A good user interface shouldn't be seen as a minor concern or a frilly add-on. The interface is a user's first point of contact with your project and a website that is unattractive or difficult to navigate can make you seem less credible and alienate your audience. But more than attractiveness or accessibility, an interface also promotes certain ways of thinking about or imagining what you digitize. How you design the interface encourages certain ways of reading, viewing and behaving (i.e. interacting with its contents). The Turning the Pages project, which uses software jointly designed by the British Library and Armadillo New Media Communications, describes a methodology that I found very useful in thinking about, designing and describing my own project. This post will describe how these ways of thinking about stereocards surfaces in the user interface design.
The Stereocard as Object
For the British Library, imagining the book as object encourages the feeling that you are looking at the real, physical thing—the actual, iconic The History of England as written by 15-year-old Jane Austen, for example—that is otherwise inaccessible. Stereocards, however, were mass-produced and don't have the same "aura" about them as the rare books in the British Library. But I still think the card itself, not just the stereophotography on it, is worth representing. The card is a symbol of the commercially-driven, mass-production and mass-consumption that is integral to understanding stereophotography as a medium. Representing the stereocard as object also reminds people that there is a physical counterpart they can request to see, touch and handle at the Special Collections Library (something that you unfortunately can't do with The History of England).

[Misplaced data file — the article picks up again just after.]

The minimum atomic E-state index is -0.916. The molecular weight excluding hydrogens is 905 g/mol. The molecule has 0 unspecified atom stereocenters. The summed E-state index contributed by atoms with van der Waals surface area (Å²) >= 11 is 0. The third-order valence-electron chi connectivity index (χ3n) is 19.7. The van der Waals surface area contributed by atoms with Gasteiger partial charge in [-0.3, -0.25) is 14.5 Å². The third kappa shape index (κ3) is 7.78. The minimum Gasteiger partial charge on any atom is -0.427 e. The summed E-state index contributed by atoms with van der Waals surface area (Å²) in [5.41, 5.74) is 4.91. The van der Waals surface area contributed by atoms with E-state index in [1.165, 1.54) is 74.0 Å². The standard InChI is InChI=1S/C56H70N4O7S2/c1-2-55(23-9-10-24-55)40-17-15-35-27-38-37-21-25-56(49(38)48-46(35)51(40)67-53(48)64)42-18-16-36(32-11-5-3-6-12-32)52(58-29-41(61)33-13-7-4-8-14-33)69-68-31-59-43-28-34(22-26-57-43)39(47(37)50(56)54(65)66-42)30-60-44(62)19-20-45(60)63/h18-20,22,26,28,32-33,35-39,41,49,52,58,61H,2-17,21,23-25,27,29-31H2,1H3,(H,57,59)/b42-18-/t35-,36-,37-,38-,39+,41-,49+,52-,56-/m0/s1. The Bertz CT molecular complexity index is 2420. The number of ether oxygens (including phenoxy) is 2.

The Stereocard as Content and as Window into the Past
To include contextual information about the photographs' contents, I've overlaid the 2D scans with contextual icons. When an icon is clicked, a popover appears with information the user might not have known but provide social or historical background or connections to contemporary works or events (the one pictured below contains dummy text because I haven't written the copy yet).
For example, viewers of the "Along the noted Bowery Street" stereocard might not know that the Bowery at that time (1896) was "noted" for its overcrowding, poverty and crime. Jacob Riis, a famous early photographer and social reformer starkly depicted this overcrowding and poverty in his own photography and his 1890 publication, How the Other Half Lives, serves as an excellent counterpoint to the rather sanitized photographs of the stereocard.
The interface also allows for different reading experiences—or no reading at all. Although including the context in the first place promotes the assumption that you should know something about the photograph's context in order to appreciate it fully, I've included the option to hide the contextual icons. You can simply view images of the stereocards if you are, for example, only interested in its aesthetic properties or want to free view the stereograph without interruption. It's also possible to read only about the particular parts of the photograph you're interested in (e.g. the elevated train) and ignore the rest.
The Stereocard as Gateway to Future Learning
My project can be said to promote research in the sense of promoting research materials in Special Collections and making these materials more available in digital form. But I wanted to further encourage research by including hyperlinks to the contemporary works I mention and the scholarly articles I reference. These links would both cite the sources from which I get my information but also enable and encourage further exploration into a topic or topics related to it.
It's my hope that my project will encourage a kind of tangential learning. I may not, for example, delve too deeply into Jacob Riis' photography and contributions to social reform, but I would like to encourage users to be curious and follow the rabbit hole as far as they dare -- even if it means three hours of fascinated clicking.